How to Use Option Spreads to Manage Risk

With trade tensions heightening once again, it’s been a difficult time for stock investors. One way to navigate through these rough waters is the use of options, which offer the flexibility to make money whether the market is up or down.

Seasoned option traders try to minimize potential losses, by using a combination of different options to hedge their positions. Let’s take a look at two basic strategies.

The Bull Call Spread

If an option trader expects a stock to rise modestly, he may take a bull call spread position, also known as a bull call debit spread.

To do this, he will buy a call option in the stock, and he will also short a call option in the same stock with the same expiration date. He will pick a higher strike price for the short call than the long call. For example, if he wants to initiate a bull call spread on Cisco (NSDQ: CSCO), he could buy an October $55 call for $2.80 and short the October $60 call for $1.10.

The maximum profit in the spread is limited to the difference between the two strike prices minus the net cost of the spread multiplied by 100—each contract is equal to 100 shares of the stock. In the above example, the difference between the strike price is $5 ($60-$55) and the net cost is $1.70 ($2.80-$1.10), so the maximum profit is $330 per option contract: ($60-$55-$1.70)x100.

(For simplicity’s sake I ignore commission cost.)

Your return will be best when the stock price is above the short call’s (higher) strike price. If CSCO ends up at $62 on the expiration date, for example, you would make $700 from the long call but you would lose $200 from the short call, for a net gain of $500. However, you have to subtract the $170 net premium cost, so your net gain is $330.

The maximum loss occurs when the stock price is below the long call’s strike price and expires worthless. This means you lose the premium you paid. However, the loss is offset by the premium you received for writing the call. In the above example, your maximum loss would be $170—($2.80-$1.10)x100. If you had only bought the call, your maximum loss would have been $280.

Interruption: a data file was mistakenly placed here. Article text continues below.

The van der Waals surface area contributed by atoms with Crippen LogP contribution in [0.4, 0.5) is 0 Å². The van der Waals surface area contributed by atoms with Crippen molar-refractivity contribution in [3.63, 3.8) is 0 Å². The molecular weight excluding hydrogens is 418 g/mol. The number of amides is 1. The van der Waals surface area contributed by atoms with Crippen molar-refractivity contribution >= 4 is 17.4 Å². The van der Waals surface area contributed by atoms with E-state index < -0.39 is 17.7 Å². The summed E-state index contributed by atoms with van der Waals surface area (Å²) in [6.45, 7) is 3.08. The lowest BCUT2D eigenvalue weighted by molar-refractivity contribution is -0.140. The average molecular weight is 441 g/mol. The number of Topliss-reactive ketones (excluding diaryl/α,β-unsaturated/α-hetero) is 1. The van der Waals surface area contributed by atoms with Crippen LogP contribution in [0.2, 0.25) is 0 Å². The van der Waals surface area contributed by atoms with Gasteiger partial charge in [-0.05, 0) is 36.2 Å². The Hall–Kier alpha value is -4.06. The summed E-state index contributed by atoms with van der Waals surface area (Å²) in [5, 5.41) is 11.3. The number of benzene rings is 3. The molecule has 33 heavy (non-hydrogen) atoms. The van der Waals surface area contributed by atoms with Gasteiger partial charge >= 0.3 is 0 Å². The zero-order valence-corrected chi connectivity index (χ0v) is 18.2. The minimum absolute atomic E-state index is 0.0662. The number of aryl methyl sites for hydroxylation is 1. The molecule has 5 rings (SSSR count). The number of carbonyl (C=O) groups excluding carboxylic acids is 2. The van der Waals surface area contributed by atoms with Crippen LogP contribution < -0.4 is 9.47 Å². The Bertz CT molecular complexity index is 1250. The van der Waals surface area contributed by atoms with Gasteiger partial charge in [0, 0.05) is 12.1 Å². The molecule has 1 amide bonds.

The breakeven point is the strike price of the long call plus the net premium of the spread. Continuing the same example, if CSCO ends at $56.70 at the option expiration date, you would break even. The long call is $1.70 in the money and the short call expires worthless, so you make $170. But your net premium cost is also $170, so they cancel out.

The advantage of this strategy? The cost of the spread is cheaper than buying the call option alone and you reduce you maximum potential loss. The flip side is that you also limit your maximum potential, and doing an extra trade means paying an extra commission, but nowadays the commission cost is usually negligible.

The Bear Put Spread

The bear put spread, aka bear put debit spread, is essentially the opposite of a bull call spread, used when you think the price of the stock will fall modestly.

Continuing the CSCO example, to initiate a bear put spread, you could buy the October $50 put for $2 and write the October $45 put for $0.90. Your net debit is $110 per contract: ($2-$0.90)x100.

As in the case of the bull call spread, your maximum gain is limited to the difference between the strike prices minus the net cost of the premium multiplied by 100. This occurs when the stock price falls under the strike price of the short put. Your maximum gain in this example would be $390: ($50-$45-$1.10)x100.

Your maximum loss occurs when the stock price ends higher than the strike price of your long put and both options expire worthless. If CSCO ends up at $51, both the long put and short put expire worthless. Your total loss is $110.

The breakeven point will be when the stock is at $48.90, the higher strike price ($50) minus the net debit ($1.10).

The pros and cons of the bear put spread are the same as for the bull call spread. You reduce your maximum potential loss, and you reduce the cost of the trade and the breakeven point. The downside is that you limit your maximum gain.

In the simple examples I discuss here, we assume that the option positions are initiated at the same time and held until expiration. In practice, as the stock price fluctuates, an experienced option trader can adjust his position. For example, if he thinks it’s more profitable, he can close out the spread early, or he could close out the short leg of the spread and let the long leg ride (in this case, if things go right, the maximum profit could be higher than the spread).

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